On a powerfully synergistic team, a client came with a bothersome technical improbability.  Theoretically, what they were doing should work.  But, it was failing at several levels of production and the supporting vendors had sent them to us for resolution.  After some frustrating attempts, one of the team just would not let it go.  He tested and tried and worked with the other members to come up with a solution.  At first, we discovered how to force it through our production engine, but only with effort.  Then synergy exploded.  A simple solution was implemented that allowed the originating production shop to perform without having to upgrade their equipment or outsource the job to us.  Our team invented themselves synergistically out of a job that was highly profitable.  Openness means honesty.  Sense of personal security means do the right thing for the client.  Spirit of adventure means taking on the improbable and finding a way to do it anyway.

The Five P’s of a Manager’s Portfolio Allow Right Building

The Five P’s of a Manager’s Portfolio Allow Right Building

Assessing a business operation takes scrutiny of the right five P’s.  Get it wrong and you can find yourself damaging more than building.  Get it right and the right stuff comsolum3des together.  Look to the heart not the surface.  Uncover riches.

Character is like a tree and reputation like a shadow. The shadow is what we think of it; the tree is the real thing.  Abraham Lincoln

First Things:  Begin with the end in mind.  This is another article, but you need to be reminded before you look into the P’s.  Every operation includes an objective to be measured and met.  Don’t look too deeply into the organization before you determine this item.  Otherwise, the P’s, which may be out of position, can lead you to wrong places.  If they were perfect, why would anyone need you?  They must continually be adjusted to measureable objectives.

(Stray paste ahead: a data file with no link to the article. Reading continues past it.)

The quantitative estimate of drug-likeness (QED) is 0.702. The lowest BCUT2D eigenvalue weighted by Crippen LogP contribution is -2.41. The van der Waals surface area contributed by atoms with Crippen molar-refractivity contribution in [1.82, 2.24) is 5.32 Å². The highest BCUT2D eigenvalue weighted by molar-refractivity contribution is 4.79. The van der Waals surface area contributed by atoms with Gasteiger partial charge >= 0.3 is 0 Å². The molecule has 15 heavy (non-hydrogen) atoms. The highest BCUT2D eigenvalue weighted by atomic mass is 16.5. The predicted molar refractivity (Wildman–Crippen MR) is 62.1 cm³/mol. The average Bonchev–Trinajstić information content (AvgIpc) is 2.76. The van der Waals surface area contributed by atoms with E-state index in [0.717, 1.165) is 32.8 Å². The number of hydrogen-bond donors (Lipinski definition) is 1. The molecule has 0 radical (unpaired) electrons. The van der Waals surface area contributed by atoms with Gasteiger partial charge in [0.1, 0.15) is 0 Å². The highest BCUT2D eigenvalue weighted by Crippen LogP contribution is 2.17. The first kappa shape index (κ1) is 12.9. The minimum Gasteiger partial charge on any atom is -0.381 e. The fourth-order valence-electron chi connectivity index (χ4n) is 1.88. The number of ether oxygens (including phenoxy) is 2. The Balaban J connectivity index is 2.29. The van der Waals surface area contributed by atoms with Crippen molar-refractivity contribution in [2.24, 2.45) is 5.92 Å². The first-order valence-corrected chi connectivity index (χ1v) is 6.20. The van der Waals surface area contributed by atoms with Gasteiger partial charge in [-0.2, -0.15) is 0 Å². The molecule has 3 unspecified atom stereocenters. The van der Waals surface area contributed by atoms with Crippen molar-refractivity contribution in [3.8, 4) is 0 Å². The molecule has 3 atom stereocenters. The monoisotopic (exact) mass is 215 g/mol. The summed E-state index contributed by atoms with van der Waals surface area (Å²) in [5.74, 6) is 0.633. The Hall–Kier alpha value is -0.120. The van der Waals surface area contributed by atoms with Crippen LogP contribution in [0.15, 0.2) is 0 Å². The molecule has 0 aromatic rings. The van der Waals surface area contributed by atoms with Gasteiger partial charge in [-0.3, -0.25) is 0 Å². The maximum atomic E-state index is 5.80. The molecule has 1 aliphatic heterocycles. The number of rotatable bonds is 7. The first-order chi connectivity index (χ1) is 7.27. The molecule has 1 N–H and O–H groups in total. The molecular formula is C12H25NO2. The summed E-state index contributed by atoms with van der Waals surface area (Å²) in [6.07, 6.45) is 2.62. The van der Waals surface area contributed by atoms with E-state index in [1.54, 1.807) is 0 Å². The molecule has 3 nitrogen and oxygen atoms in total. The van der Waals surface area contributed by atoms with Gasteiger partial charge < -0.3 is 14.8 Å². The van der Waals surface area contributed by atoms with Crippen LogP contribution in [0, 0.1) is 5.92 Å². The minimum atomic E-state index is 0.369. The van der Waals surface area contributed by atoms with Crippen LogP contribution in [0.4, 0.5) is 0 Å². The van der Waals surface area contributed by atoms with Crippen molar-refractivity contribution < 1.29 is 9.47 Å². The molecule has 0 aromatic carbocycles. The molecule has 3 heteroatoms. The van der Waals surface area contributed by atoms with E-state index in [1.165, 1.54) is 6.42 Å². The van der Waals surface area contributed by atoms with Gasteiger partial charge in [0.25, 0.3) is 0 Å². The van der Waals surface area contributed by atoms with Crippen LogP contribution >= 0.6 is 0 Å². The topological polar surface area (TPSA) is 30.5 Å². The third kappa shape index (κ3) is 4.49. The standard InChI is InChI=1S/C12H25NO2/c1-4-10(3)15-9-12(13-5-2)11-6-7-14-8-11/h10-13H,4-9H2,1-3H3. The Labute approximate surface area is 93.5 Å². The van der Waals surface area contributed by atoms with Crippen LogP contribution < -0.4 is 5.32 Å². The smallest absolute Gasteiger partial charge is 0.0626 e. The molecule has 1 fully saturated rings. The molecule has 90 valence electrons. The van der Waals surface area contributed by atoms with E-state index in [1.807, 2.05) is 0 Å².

People:  Take time to review the people set.  Are the right passions, personalities, and portions (skills sets) on the team?  Is this set to succeed or set to fail?  Has this team been intentionally built and honed or sporadically pieced together?  What will it take to realign and make productive?  What is missing?  What is unbalanced?

Props (Tools and Technologies): Examine the tools and technologies in the operation.  Are they current?  Are you trying to hit a big hairy audacious goal with skinny, smooth banana peels?  Has the shop been kept upgraded or held back with cost cutting for years?  What will be the investment?   Is the team “too techy” and loaded up with an oversupply so that no tool is really mastered?

Processes:  If you can’t document the processes clearly, you don’t know what you are doing.  Deming said something similar to that.  He’s right.  In one shop, it took two years to get process documentation settled.  Development teams kept changing the underlying processes without ever settling on the existing.  No one really knew what a good result at the end of the day looked like.  After documentation was settled, the team performed smoothly and on time every day according to company needs.   This is a touchy and tough area to address.  Don’t avoid it.

Projects:  Projects in motion reveal major needs if they are rightly designed.  The lack of defined  projects is a sure sign of a disparate, disorderly, and dying operation.  Are capital improvements in motion?  What services are being designed for future delivery?  Is there a training program?  Crosstraining?

Products and Services:  Well, why do you exist without these?  Service catalogue?  Do the focused customer groups know how to get great service and what service is available?  What of these are core critical to the overall organization?  Why?

Summary:  If you take these five P’s and write down three notes, you have the beginning of a great business plan.  1. What is the inventory or status of the P?  Make a list of the items and critical criteria, benefits, advantages, and demographics.  Assess alignment to objective and need. 2. What needs changed?  3. What is the impact on the other four P’s when I change it?

That’s enough for now.  Business is building.  Never stop building.